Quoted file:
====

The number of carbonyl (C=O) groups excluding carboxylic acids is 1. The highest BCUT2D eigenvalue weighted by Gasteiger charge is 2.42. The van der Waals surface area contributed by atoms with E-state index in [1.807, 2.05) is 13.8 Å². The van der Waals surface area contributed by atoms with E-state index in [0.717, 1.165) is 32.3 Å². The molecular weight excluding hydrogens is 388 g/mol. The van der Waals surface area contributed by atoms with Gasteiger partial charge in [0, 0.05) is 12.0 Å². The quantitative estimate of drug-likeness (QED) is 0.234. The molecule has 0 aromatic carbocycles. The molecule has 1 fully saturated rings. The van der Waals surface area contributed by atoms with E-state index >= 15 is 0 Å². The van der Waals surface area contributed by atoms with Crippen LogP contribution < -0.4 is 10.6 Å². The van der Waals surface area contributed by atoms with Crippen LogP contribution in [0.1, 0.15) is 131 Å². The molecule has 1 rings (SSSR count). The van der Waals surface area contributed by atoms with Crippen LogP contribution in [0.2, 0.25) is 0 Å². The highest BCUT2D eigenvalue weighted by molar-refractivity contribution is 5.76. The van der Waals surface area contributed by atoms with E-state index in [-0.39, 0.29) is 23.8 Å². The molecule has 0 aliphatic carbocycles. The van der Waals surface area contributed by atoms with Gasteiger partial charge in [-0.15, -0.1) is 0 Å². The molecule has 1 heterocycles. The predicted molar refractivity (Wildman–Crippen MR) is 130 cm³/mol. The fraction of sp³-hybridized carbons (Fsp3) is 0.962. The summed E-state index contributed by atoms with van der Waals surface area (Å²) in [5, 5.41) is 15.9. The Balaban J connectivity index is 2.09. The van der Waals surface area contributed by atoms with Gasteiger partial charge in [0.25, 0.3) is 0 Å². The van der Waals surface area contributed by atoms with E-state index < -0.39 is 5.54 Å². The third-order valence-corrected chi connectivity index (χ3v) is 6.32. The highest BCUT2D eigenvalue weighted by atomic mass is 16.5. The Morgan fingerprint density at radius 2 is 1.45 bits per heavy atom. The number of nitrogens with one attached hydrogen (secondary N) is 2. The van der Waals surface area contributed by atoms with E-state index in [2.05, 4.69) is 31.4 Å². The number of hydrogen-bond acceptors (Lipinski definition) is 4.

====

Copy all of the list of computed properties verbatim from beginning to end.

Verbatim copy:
The number of carbonyl (C=O) groups excluding carboxylic acids is 1. The highest BCUT2D eigenvalue weighted by Gasteiger charge is 2.42. The van der Waals surface area contributed by atoms with E-state index in [1.807, 2.05) is 13.8 Å². The van der Waals surface area contributed by atoms with E-state index in [0.717, 1.165) is 32.3 Å². The molecular weight excluding hydrogens is 388 g/mol. The van der Waals surface area contributed by atoms with Gasteiger partial charge in [0, 0.05) is 12.0 Å². The quantitative estimate of drug-likeness (QED) is 0.234. The molecule has 0 aromatic carbocycles. The molecule has 1 fully saturated rings. The van der Waals surface area contributed by atoms with E-state index >= 15 is 0 Å². The van der Waals surface area contributed by atoms with Crippen LogP contribution < -0.4 is 10.6 Å². The van der Waals surface area contributed by atoms with Crippen LogP contribution in [0.1, 0.15) is 131 Å². The molecule has 1 rings (SSSR count). The van der Waals surface area contributed by atoms with Crippen LogP contribution in [0.2, 0.25) is 0 Å². The highest BCUT2D eigenvalue weighted by molar-refractivity contribution is 5.76. The van der Waals surface area contributed by atoms with E-state index in [-0.39, 0.29) is 23.8 Å². The molecule has 0 aliphatic carbocycles. The van der Waals surface area contributed by atoms with Gasteiger partial charge in [-0.15, -0.1) is 0 Å². The molecule has 1 heterocycles. The predicted molar refractivity (Wildman–Crippen MR) is 130 cm³/mol. The fraction of sp³-hybridized carbons (Fsp3) is 0.962. The summed E-state index contributed by atoms with van der Waals surface area (Å²) in [5, 5.41) is 15.9. The Balaban J connectivity index is 2.09. The van der Waals surface area contributed by atoms with Gasteiger partial charge in [0.25, 0.3) is 0 Å². The van der Waals surface area contributed by atoms with E-state index < -0.39 is 5.54 Å². The third-order valence-corrected chi connectivity index (χ3v) is 6.32. The highest BCUT2D eigenvalue weighted by atomic mass is 16.5. The Morgan fingerprint density at radius 2 is 1.45 bits per heavy atom. The number of nitrogens with one attached hydrogen (secondary N) is 2. The van der Waals surface area contributed by atoms with E-state index in [2.05, 4.69) is 31.4 Å². The number of hydrogen-bond acceptors (Lipinski definition) is 4.